Student Nonviolent Coordinating Committee (SNCC) Legacy Project
The SNCC Legacy Project (SLP) was begun to preserve and extend SNCC’s legacy. Although SNCC the organization no longer exists, we believe that its legacy continues and needs to be brought forward in ways that continue the struggle for freedom, justice and liberty. To that end, the SLP is taking a multi-level approach: archiving SNCC documents both digitally and where possible, physically in a manner that protects them and makes them easily available for use; encouraging and assisting in the development of books and other media by SNCC veterans with the idea of having the stories and interpretation of SNCC’s work told by its veterans; developing with colleges and universities a program of SNCC visiting professors and scholars who would in formal and informal ways interact with young people on campuses and take advantage of campus resources to begin telling the story as it should be told; and finally anchored by the Algebra Project and Young Peoples Project pursue one of the still great unfulfilled needs of the Freedom Movement: Quality Public Education as a Constitutional Right. Built into our efforts is the determination to see that our legacy, the legacy of freedom struggle, is passed from our generation to future generations.
Center for Documentary Studies
The Center for Documentary Studies was founded in 1989 at Duke University as the first institution in the United States dedicated solely to the rich legacy and continuing practice of the documentary tradition. Created through an endowment from the Lyndhurst Foundation, CDS has focused since its early days on cultivating new talent in the documentary field, with an emphasis on the role of individual artists in contributing to society. Our broad educational mission is to teach the documentary arts—photography, film, audio, writing, and other creative media; to produce and promote documentary work; and to present the documentary arts to audiences at home and abroad.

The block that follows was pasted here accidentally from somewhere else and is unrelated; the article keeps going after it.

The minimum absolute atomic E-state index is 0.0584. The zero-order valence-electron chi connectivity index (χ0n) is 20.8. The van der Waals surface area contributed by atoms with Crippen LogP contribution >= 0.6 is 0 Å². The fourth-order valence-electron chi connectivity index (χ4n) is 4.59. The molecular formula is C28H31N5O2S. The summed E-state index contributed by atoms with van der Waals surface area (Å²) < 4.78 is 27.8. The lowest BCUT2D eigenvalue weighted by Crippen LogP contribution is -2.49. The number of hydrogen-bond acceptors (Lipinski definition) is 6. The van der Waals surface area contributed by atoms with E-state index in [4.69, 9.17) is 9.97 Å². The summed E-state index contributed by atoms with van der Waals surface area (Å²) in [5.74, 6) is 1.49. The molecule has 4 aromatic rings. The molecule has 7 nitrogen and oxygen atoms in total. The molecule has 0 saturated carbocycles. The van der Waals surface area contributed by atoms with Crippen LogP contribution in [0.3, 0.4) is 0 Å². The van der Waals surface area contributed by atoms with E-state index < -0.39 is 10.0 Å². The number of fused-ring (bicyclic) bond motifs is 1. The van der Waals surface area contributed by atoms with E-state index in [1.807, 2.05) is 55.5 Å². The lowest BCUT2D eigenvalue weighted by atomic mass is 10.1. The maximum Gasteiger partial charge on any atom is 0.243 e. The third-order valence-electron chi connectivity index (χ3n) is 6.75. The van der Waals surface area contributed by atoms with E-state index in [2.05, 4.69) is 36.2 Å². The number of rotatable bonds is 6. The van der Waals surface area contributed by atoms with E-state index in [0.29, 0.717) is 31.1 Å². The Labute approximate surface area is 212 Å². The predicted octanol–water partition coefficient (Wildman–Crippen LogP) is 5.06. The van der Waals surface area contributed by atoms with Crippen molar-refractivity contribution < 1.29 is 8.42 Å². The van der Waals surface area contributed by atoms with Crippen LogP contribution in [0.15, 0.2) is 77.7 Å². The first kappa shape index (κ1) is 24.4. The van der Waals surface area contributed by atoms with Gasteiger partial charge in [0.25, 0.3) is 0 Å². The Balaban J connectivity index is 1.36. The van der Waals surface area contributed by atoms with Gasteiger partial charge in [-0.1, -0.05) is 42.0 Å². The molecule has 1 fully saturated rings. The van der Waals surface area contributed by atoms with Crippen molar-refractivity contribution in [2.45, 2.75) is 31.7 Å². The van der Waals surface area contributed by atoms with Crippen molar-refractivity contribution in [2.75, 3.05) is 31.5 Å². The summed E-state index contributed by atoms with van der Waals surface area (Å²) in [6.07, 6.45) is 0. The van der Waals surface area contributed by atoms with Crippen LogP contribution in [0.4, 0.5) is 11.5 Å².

Duke University Libraries
The Duke University Libraries are the shared center of the university’s intellectual life. The William R. Perkins Library, Bostock Library, David M. Rubenstein Rare Book & Manuscript Library, and von der Heyden Pavilion comprise the university’s main library complex, which is joined on East Campus by the Lilly and Music Libraries, and by the Pearse Memorial Library at the Duke Marine Lab. Together with the separately administered libraries serving the schools of Business, Divinity, Law, and Medicine, they comprise one of the nation’s top 10 private research library systems.
Contributing Partners at Duke University
- Department of African and African American Studies
- Department of History
- Department of Women’s Studies
- Duke Human Rights Center at the Franklin Humanities Institute
- Duke Human Rights Center at the Kenan Institute for Ethics
- Forum for Scholars and Publics
- Humanities Writ Large Initiative (supported by the Andrew W. Mellon Foundation)
- John Hope Franklin Research Center for African and African American History and Culture
- Mary Lou Williams Center for Black Culture
- Office of the Provost
- Trinity College of Arts and Sciences